# Bridge analysis methods

For bridge analysis the live load requirements are very different to those for ordinary structural analysis. A number of tools are available in GSA to simplify the generation of these load cases. Three different ways of using the tools are available for different design codes and different situations:

1. The most powerful tools are available for specific design codes and constant width carriageways.
2. For other design codes or more complex carriageway geometry, lane by lane optimisation is possible.
3. When an influence analysis is not appropriate, loads can be placed directly on a structure.

The steps to be carried out are described below and should normally be carried out in sequence:

## Method A​

1. Use the Bridge specification dialog to select the design code, limit state(s) to be considered and loading type.
2. Define a User axis – as method B
3. Define a Grid plane – as method B
4. Define an Alignment – as method B
5. Define a series of Paths – carriageways/footways only (otherwise as method B)
6. Define influence effects – as method B

The bridge analysis generates data for a number of input modules. These are generally deleted automatically when the influence analysis is deleted.

Note: For large files with many influence effects the bridge analysis may take a long time.

## Method B​

To optimise on a lane by lane basis for any design code

1. Use the Bridge specification dialog to set the design code to Undefined.
2. Define a User axis with origin at the start of the alignment, chainage 0 and the x axis in direction of increasing chainage (or arrange the model so that the alignment starts at global (0,0,0) in the Global X direction).
3. Define a Grid surface on which the load is to be applied. Note that all bridge loading is applied in the Grid surface, and that the elements selected in this plane need to either all be 2D elements or all form a simple grillage with 1D elements only that meet at nodes. Further details of these restrictions are given under Grid point loads.
4. Define an Alignment, defined by a series of curvatures at chainages and the Grid plane.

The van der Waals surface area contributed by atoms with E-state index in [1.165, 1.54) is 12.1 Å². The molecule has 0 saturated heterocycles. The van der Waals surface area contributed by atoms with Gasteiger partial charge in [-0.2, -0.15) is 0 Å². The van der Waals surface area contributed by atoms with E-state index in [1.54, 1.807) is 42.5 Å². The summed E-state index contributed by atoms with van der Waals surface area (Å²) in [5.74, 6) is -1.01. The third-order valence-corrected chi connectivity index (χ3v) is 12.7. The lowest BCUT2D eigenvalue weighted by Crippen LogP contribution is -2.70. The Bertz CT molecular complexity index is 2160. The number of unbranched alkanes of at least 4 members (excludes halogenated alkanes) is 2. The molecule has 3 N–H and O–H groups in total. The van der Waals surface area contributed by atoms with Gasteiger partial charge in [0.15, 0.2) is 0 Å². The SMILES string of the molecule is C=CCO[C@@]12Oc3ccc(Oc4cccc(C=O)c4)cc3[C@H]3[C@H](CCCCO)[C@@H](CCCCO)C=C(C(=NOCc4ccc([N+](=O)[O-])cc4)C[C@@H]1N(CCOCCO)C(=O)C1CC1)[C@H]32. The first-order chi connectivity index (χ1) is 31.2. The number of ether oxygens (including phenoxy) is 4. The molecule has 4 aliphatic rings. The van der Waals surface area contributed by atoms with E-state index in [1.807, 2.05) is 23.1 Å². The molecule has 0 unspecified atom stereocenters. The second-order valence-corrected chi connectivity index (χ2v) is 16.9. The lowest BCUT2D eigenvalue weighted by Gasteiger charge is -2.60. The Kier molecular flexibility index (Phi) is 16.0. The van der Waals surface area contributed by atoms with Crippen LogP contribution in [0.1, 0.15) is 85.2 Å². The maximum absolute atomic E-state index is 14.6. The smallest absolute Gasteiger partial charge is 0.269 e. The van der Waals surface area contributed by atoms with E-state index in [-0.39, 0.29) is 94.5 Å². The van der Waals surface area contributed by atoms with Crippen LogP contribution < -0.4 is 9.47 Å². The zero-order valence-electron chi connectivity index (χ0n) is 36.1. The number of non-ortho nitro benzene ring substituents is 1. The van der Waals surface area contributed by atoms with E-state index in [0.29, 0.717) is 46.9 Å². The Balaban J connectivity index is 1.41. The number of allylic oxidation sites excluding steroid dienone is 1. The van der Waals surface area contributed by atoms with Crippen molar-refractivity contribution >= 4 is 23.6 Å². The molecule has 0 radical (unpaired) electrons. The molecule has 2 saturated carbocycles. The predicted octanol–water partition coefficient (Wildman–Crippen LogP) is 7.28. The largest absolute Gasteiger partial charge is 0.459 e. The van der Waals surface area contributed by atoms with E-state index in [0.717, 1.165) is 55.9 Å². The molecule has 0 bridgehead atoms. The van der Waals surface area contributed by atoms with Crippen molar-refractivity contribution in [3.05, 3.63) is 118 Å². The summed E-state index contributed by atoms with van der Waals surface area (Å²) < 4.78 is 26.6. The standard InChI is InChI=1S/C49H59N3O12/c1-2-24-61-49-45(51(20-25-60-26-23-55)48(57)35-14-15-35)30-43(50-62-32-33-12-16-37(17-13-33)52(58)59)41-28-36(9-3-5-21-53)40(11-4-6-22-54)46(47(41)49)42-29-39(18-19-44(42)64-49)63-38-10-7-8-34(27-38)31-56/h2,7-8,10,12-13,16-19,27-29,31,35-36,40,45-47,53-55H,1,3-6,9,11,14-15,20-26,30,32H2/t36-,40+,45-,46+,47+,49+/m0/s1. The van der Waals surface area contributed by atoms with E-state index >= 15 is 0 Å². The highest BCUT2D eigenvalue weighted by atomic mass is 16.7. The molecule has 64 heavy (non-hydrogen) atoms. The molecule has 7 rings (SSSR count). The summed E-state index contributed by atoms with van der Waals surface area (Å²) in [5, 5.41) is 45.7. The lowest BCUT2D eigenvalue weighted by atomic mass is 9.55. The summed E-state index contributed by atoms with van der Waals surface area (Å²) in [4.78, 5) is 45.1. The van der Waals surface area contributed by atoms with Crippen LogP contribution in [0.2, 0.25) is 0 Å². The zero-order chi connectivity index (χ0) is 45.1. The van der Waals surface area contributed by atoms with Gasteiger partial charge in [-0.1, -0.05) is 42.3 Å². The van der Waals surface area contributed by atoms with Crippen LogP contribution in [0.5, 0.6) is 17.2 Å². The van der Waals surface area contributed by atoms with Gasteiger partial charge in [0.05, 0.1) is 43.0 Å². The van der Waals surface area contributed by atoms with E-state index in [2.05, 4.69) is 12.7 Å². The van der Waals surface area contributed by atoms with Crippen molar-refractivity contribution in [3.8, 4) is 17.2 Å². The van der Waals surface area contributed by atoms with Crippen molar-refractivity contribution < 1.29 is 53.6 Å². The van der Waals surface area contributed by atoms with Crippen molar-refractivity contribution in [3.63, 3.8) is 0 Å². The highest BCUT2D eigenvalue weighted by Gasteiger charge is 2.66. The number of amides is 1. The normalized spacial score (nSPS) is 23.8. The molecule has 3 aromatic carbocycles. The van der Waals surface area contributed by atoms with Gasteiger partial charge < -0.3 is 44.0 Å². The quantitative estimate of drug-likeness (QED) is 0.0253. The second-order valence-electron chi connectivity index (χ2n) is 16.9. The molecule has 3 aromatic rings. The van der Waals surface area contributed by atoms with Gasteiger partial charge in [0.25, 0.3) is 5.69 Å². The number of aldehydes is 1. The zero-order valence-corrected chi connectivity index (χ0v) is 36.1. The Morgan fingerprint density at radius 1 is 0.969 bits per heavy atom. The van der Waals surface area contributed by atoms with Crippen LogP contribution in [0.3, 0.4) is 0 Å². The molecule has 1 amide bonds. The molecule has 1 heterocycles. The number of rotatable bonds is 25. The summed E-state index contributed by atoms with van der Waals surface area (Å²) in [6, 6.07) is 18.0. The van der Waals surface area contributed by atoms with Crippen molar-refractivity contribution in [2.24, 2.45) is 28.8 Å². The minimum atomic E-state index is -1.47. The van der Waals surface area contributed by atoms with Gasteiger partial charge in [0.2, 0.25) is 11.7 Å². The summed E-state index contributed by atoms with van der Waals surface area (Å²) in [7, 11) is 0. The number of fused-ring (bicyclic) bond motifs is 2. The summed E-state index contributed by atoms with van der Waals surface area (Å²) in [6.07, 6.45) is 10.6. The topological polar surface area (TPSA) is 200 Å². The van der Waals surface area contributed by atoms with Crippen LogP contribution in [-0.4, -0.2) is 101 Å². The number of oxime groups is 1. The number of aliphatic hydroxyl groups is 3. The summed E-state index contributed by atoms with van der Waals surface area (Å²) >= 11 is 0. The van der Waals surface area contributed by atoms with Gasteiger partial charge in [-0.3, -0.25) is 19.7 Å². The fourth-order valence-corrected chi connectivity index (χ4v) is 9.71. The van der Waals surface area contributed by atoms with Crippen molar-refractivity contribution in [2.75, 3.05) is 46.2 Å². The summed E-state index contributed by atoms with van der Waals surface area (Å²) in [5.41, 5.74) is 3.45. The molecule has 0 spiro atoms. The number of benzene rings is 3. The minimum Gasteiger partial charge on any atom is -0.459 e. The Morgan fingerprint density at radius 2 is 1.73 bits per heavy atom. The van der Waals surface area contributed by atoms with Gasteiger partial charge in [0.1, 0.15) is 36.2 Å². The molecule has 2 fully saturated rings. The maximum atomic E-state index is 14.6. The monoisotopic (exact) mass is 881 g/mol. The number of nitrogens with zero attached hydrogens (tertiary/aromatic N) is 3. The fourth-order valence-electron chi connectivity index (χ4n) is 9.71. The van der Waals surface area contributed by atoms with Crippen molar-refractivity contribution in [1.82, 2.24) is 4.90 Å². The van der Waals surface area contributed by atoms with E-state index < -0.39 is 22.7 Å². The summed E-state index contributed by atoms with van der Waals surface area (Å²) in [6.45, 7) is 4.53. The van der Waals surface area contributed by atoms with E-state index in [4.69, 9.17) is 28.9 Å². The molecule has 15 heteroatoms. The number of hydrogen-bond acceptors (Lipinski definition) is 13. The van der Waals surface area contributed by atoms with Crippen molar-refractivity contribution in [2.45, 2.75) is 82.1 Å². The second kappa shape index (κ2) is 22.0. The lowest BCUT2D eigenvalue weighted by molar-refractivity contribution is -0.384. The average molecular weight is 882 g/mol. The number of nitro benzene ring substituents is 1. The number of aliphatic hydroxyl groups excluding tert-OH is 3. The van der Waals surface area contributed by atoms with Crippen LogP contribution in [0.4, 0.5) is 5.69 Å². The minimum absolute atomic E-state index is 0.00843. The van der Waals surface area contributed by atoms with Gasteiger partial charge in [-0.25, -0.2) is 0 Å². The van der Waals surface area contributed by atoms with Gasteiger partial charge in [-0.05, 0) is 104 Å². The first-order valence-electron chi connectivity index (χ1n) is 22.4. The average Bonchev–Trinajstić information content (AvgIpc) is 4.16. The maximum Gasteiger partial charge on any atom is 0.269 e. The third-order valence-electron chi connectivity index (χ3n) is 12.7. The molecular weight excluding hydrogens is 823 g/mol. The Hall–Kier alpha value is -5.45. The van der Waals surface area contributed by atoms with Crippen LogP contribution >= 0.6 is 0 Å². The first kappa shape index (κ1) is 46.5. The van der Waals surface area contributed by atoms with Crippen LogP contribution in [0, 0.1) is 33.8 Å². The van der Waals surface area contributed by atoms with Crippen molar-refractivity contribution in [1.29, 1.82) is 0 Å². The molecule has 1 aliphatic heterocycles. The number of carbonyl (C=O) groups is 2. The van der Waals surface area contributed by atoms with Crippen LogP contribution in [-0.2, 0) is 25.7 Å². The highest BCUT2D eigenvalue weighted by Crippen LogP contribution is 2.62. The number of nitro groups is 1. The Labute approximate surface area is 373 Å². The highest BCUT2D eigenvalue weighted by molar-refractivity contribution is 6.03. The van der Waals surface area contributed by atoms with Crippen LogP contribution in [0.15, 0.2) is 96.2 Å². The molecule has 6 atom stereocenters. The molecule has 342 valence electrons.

5. Define a series of Paths – lanes/footways/tracks/vehicle path (defined by offsets from the alignment, note that positive offsets are to the right of the alignment, looking in the direction of increasing chainage, not in the direction of positive local y) along which bridge loading is to be moved. Paths need to be within closed panels of the structure (or within the 2D element mesh), except at the ends of the structure.
6. Define a series of Node influence effects or Beam influence effects that are to be maximised/minimised by the optimiser. To optimise for stresses in 2D elements, add small beams joining adjacent nodes. For axial stress a single beam is sufficient, for bending stresses a straight line of beams is needed.
7. Define a series of Path loads that are to be applied to paths.
8. Carry out an Influence analysis using the Bridge option in the Analysis wizard.

Tip: It is often useful to save the results at this stage to allow a quick return to this point.

Tip: Increase the default group number by one to allow the group number and load case number to be made identical to the analysis case number, see step 12.

1. Use the Expand bridge loading tool to convert static bridge loads (or moving bridge loads) to Grid loads. Note that only the grid loads form part of the input data to a static analysis, and changes to the other data described above will not have any effect on subsequent analysis unless the old grid point loads are deleted and new ones generated using this tool.
2. Carry out a static analysis of the grid load cases using the Analysis wizard.

Tip: Create default analysis cases then delete the dummy load case created at step 10 to make analysis case numbers identical to load case numbers.

1. Using the Total effect information in the Static vehicle loads module as a guide, set up Combination cases to give the worst effect due to simultaneous loading on several paths.

Having gone through these steps once for a model it is sometimes useful to use the GSBridge dialog box to carry out steps 9 to 12 in one operation. Expanding bridge loads generates grid loading and 2D polylines. The Delete grid loading tool allows these to be deleted quickly before carrying out another analysis.

Note: Generated static bridge loads are not deleted automatically with the influence analysis Results in this method, and should normally be deleted before carrying out another influence analysis.

## Method C​

Placing load directly on the structure

1. Enable bridge analysis – as method B.
2. Use the Bridge specification dialog to set the design code to Other.
3. Define a User axis – as method B
4. Define a Grid plane – as method B
5. The Generate static vehicle loading tool can be used to place a vehicle directly on the Grid plane, otherwise:
6. Define an Alignment – as method B
7. Define a series of Paths – as method B
8. The Generate static vehicle loading tool can also be used to place a vehicle directly on a path, or offset from an alignment, otherwise:
9. Vehicles can be moved along paths at regular intervals as Moving bridge loads and Static bridge loads can be placed directly on paths.
10. Not used